As summer gave way to autumn (and, in some cases autumn gave way to winter) member states seemed to inexplicably vie for last place in the legislating stakes, despite having no ultimate choice – even the hapless British, who were hanging off the edge of the EU, had to comply.

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There are other ways of solving the problem of offshore jurisdictions

As the stragglers came on board, thanks to the abovementioned Dutch, there was one curiosity deserving attention. The Controlled Foreign Corporation (CFC) has been with us since the week of the Cuban Missile Crisis (CMC) in October 1962, when John F Kennedy (JFK) signed the US version into law. In a nutshell, despite jurisdictions adopting various incarnations of CFC, the underlying nous is that certain income either parked in or diverted to a low-tax jurisdiction is to be taxed on a current basis in the hands of the parent as if a dividend has been distributed.

One of the features common to most CFC regimes is that the calculations are objective – identify the item and tax it. The EU version offers two options to choose from. Option A is the traditional method – identifying specific types of income, while Option B has CFC provisions stepping in where state-of-the-art Transfer Pricing isn’t satisfactory. Option B is clearly subjective, and seems to beg to be ignored (when was the last time a company volunteered that its transfer pricing wasn’t up to much?)

Common to both methods, however, is the ownership level triggering CFC, and the rate of tax below which the CFC legislation can apply. That last point is where the Netherlands  appear to have lost track of the numbers, and the EU to have lost track of its mind.

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I think I’ll stick with the mind reader

We all surely remember the ‘great’ mind-reading trick of our youth – telling some unwitting stooge (usually a younger brother) to ‘think of a number, double it, add X, divide by two, and take away the number you first thought of’. The answer, due to the rudiments of Mathematics, was always X/2.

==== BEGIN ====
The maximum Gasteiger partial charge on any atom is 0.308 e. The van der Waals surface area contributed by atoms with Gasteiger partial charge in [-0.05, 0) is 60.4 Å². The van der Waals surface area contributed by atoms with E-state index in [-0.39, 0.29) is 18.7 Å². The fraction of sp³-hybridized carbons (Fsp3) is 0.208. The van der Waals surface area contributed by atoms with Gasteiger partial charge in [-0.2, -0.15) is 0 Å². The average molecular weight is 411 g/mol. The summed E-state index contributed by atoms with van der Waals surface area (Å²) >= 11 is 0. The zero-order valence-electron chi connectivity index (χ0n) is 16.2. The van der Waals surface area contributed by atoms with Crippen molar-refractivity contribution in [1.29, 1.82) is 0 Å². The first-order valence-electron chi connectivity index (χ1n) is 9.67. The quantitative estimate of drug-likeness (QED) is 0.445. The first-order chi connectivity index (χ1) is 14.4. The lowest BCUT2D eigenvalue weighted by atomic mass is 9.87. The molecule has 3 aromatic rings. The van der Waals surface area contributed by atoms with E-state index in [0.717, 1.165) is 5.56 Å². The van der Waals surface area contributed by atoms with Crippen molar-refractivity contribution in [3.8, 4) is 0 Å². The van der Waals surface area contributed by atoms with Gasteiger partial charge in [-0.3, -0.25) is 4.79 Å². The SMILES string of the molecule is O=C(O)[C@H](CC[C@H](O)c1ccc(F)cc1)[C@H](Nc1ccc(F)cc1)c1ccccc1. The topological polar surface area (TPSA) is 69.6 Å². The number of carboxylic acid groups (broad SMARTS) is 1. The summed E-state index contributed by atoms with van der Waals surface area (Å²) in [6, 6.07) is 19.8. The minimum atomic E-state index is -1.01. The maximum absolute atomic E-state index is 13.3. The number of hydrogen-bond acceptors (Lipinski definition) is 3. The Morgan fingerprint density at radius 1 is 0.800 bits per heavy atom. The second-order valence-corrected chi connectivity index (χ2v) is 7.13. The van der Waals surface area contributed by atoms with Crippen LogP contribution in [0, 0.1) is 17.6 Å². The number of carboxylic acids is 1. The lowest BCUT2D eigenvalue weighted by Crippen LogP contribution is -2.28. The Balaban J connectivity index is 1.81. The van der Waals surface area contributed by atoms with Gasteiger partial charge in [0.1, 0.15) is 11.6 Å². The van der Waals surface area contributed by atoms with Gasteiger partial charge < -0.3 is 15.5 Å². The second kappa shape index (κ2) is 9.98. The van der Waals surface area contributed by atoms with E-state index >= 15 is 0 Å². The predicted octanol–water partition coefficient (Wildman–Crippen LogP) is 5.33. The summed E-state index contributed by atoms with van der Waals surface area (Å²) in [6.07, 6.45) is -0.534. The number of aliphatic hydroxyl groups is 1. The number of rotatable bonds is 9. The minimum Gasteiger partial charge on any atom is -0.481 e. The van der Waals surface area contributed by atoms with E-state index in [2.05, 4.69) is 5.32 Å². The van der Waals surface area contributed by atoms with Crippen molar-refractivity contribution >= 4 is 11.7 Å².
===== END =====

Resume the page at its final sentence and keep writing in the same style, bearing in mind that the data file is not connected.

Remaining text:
Well, the Directive establishes low-tax for CFC purposes by the following calculation:

‘The actual corporate tax paid on its profits by the entity or permanent establishment is lower than the difference between the corporate tax that would have been charged on the entity or permanent establishment under the applicable corporate tax system in the Member State of the taxpayer and the actual corporate tax paid on its profits by the entity or permanent establishment.

Now, as hard as I try, I  cannot interpret this gobbledygook as anything other than a horribly complex and roundabout way of arriving at half the parent company’s corporate tax rate. Almost all the EU member countries appeared to come to the same conclusion. However, not the Dutch. Perhaps the official Dutch translator in Brussels was drunk or stoned, but after a lot of bellybutton watching in recent months over an initially proposed 7%, they finally plumped at the eleventh hour for 9%. Despite wrestling with every combination of current and proposed higher-income and lower-income Dutch corporate tax rates, I could not justify 7% or 9% when fed into the above ‘equation’.

So, what is happening? As far as I can see – nothing. The EU bureaucracy is in Christmas hibernation, with instructions only to be aroused from its slumber by occasional wake-up coughs from the tiresome British.

It will be interesting to see if, now we are in the New Year, anybody notices.

Happy New Year – especially to my Dutch friends.